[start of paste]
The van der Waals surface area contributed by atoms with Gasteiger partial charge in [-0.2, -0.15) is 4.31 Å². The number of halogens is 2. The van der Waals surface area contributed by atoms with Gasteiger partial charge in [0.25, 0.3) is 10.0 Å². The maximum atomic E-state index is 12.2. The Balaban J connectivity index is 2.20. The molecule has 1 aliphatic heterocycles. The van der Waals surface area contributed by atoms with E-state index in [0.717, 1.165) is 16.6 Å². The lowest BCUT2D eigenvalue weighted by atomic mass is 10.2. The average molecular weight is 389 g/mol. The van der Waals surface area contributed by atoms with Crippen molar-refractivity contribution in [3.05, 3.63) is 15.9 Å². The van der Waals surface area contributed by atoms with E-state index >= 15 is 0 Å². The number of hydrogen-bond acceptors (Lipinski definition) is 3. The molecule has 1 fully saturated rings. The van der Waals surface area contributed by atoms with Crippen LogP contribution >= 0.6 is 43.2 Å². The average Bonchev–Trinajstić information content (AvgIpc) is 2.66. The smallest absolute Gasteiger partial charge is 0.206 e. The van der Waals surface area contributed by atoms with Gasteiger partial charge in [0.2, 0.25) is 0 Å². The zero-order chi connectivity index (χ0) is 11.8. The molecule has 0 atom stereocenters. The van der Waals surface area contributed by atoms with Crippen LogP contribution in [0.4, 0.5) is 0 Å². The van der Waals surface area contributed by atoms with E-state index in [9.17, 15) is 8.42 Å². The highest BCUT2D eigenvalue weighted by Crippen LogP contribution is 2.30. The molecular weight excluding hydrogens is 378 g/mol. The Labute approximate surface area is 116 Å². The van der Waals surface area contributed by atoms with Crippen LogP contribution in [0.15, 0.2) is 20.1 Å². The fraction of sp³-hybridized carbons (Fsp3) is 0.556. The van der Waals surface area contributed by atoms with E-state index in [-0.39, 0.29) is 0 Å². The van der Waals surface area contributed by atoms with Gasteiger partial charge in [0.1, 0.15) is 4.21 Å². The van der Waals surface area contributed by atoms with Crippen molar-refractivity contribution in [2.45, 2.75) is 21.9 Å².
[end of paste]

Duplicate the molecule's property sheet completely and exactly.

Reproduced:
The van der Waals surface area contributed by atoms with Gasteiger partial charge in [-0.2, -0.15) is 4.31 Å². The number of halogens is 2. The van der Waals surface area contributed by atoms with Gasteiger partial charge in [0.25, 0.3) is 10.0 Å². The maximum atomic E-state index is 12.2. The Balaban J connectivity index is 2.20. The molecule has 1 aliphatic heterocycles. The van der Waals surface area contributed by atoms with E-state index in [0.717, 1.165) is 16.6 Å². The lowest BCUT2D eigenvalue weighted by atomic mass is 10.2. The average molecular weight is 389 g/mol. The van der Waals surface area contributed by atoms with Crippen molar-refractivity contribution in [3.05, 3.63) is 15.9 Å². The van der Waals surface area contributed by atoms with E-state index >= 15 is 0 Å². The number of hydrogen-bond acceptors (Lipinski definition) is 3. The molecule has 1 fully saturated rings. The van der Waals surface area contributed by atoms with Crippen LogP contribution >= 0.6 is 43.2 Å². The average Bonchev–Trinajstić information content (AvgIpc) is 2.66. The smallest absolute Gasteiger partial charge is 0.206 e. The van der Waals surface area contributed by atoms with Gasteiger partial charge in [0.2, 0.25) is 0 Å². The zero-order chi connectivity index (χ0) is 11.8. The molecule has 0 atom stereocenters. The van der Waals surface area contributed by atoms with Crippen LogP contribution in [0.4, 0.5) is 0 Å². The van der Waals surface area contributed by atoms with E-state index in [9.17, 15) is 8.42 Å². The highest BCUT2D eigenvalue weighted by Crippen LogP contribution is 2.30. The molecular weight excluding hydrogens is 378 g/mol. The Labute approximate surface area is 116 Å². The van der Waals surface area contributed by atoms with Crippen LogP contribution in [0.15, 0.2) is 20.1 Å². The fraction of sp³-hybridized carbons (Fsp3) is 0.556. The van der Waals surface area contributed by atoms with E-state index in [-0.39, 0.29) is 0 Å². The van der Waals surface area contributed by atoms with Gasteiger partial charge in [0.1, 0.15) is 4.21 Å². The van der Waals surface area contributed by atoms with Crippen molar-refractivity contribution in [2.45, 2.75) is 21.9 Å².